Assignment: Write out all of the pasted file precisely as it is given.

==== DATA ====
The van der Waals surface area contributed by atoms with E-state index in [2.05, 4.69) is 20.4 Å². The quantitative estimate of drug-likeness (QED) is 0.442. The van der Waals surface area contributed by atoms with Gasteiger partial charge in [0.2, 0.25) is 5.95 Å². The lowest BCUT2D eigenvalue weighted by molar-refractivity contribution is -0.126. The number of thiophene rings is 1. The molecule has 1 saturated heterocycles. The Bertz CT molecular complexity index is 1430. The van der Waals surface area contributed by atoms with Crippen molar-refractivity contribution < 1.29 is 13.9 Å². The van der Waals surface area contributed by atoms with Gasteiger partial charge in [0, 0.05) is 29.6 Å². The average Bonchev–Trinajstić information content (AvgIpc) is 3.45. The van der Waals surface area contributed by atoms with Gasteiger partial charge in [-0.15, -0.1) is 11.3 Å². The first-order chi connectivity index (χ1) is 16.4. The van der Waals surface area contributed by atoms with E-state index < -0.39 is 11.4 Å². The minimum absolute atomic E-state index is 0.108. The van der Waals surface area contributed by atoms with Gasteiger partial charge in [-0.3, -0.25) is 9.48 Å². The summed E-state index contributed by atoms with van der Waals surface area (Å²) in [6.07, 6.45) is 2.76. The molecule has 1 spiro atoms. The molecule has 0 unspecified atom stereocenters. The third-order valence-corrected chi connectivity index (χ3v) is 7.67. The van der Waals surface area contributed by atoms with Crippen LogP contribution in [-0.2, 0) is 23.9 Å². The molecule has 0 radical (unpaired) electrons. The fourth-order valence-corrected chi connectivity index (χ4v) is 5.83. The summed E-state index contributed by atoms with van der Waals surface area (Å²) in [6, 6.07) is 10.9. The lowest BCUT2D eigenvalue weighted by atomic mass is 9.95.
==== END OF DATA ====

The van der Waals surface area contributed by atoms with E-state index in [2.05, 4.69) is 20.4 Å². The quantitative estimate of drug-likeness (QED) is 0.442. The van der Waals surface area contributed by atoms with Gasteiger partial charge in [0.2, 0.25) is 5.95 Å². The lowest BCUT2D eigenvalue weighted by molar-refractivity contribution is -0.126. The number of thiophene rings is 1. The molecule has 1 saturated heterocycles. The Bertz CT molecular complexity index is 1430. The van der Waals surface area contributed by atoms with Crippen molar-refractivity contribution < 1.29 is 13.9 Å². The van der Waals surface area contributed by atoms with Gasteiger partial charge in [0, 0.05) is 29.6 Å². The average Bonchev–Trinajstić information content (AvgIpc) is 3.45. The van der Waals surface area contributed by atoms with Gasteiger partial charge in [-0.15, -0.1) is 11.3 Å². The first-order chi connectivity index (χ1) is 16.4. The van der Waals surface area contributed by atoms with E-state index < -0.39 is 11.4 Å². The minimum absolute atomic E-state index is 0.108. The van der Waals surface area contributed by atoms with Gasteiger partial charge in [-0.3, -0.25) is 9.48 Å². The summed E-state index contributed by atoms with van der Waals surface area (Å²) in [6.07, 6.45) is 2.76. The molecule has 1 spiro atoms. The molecule has 0 unspecified atom stereocenters. The third-order valence-corrected chi connectivity index (χ3v) is 7.67. The van der Waals surface area contributed by atoms with Crippen LogP contribution in [-0.2, 0) is 23.9 Å². The molecule has 0 radical (unpaired) electrons. The fourth-order valence-corrected chi connectivity index (χ4v) is 5.83. The summed E-state index contributed by atoms with van der Waals surface area (Å²) in [6, 6.07) is 10.9. The lowest BCUT2D eigenvalue weighted by atomic mass is 9.95.